It is in this struggle, that the Greek government still has some weapons. Greeks governments bonds were issued and written under Greece law (and not yet in English law). It can reverse the tables and call for much bigger haircuts. The ability to inflict large losses on the creditors ought to make them more receptive to the demand of the debtors. Hence individuals and companies usually have assets seized, but countries don’t.   The meaning of selective default should be changed. Good and bad creditors and debts should be separated and investigated. The international law on odious debts needs to be tested. I refer to the famous debtOcracy video.(

Greece must prepare for the consequences while it still has cards remaining in its hands. Default is inevitable but events could lead to an euro exit. Greece needs to prepare steps to protect both it debtors (mortgages) and depositors.

Defaulting on debts means losing creditability and the ability to borrow on markets. But Greece has already lost this. Being shut out of capital markets meaning ‘Greece living within its means’, which is what the austerity measures are supposedly doing. On the bright side of an Euro exit, the economy can be competitive again. It won’t be by a Troikia imposing austerity that forces the population to live and work on third world wages.  It will be far less than the 10 years that austerity promises. Greece’s unemployed and talented young can’t wait 10 years and Grrece can’t afford to lose them.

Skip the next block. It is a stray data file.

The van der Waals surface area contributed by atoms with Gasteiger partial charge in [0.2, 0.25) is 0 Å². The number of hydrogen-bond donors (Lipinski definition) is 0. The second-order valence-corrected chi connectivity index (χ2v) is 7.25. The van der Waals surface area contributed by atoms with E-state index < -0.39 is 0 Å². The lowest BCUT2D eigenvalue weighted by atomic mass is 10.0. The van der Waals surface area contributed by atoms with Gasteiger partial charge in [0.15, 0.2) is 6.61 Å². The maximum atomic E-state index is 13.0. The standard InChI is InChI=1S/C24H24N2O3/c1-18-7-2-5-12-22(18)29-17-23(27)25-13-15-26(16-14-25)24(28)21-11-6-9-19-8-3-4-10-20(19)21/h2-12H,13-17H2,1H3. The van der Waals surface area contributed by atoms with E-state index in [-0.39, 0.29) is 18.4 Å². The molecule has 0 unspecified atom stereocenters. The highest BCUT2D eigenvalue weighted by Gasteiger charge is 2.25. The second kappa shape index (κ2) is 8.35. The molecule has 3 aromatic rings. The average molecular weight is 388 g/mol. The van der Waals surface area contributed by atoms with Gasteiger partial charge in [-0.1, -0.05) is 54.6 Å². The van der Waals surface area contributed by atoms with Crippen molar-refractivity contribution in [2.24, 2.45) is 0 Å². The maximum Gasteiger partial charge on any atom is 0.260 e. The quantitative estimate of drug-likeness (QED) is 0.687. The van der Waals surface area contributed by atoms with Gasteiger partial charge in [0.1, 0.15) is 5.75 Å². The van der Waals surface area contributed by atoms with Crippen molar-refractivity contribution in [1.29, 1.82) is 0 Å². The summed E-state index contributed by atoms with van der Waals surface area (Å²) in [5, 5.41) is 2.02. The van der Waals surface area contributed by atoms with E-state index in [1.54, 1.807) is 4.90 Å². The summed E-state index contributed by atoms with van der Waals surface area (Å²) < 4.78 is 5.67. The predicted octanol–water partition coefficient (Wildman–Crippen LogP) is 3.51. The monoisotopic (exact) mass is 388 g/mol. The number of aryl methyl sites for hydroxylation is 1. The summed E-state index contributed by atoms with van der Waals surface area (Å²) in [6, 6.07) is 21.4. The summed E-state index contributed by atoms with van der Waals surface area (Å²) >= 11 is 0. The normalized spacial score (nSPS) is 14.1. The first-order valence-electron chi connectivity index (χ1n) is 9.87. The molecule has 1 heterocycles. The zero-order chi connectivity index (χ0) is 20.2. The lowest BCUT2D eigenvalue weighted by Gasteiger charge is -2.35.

The profits motive has a very selective memory. Greece still has resources and householders that are potential under-leveraged savers (who actually haven’t been ‘spending above their means’ to the extent that Germans have) which can provide a basis for growth.  Everyone is speaking about Argentina and its 2001/2 default crisis. Don’t cry for it.  It did better than most during the 2007/8 financial crisis and today it has growth approaching 10 per cent.

Everyone is talking about Lehman’s shock that triggered the 2007/8 meltdown.  Don’t. A Greek default is no longer a surprise. The only question is now how we deal its consequences.

You can follow Cheshire Cat’s Blog Here

The crucial (another ‘crucial’….) meeting between Venizelos and Lagarde will take place in Washington on Sunday, at 10.30 pm Greek Time.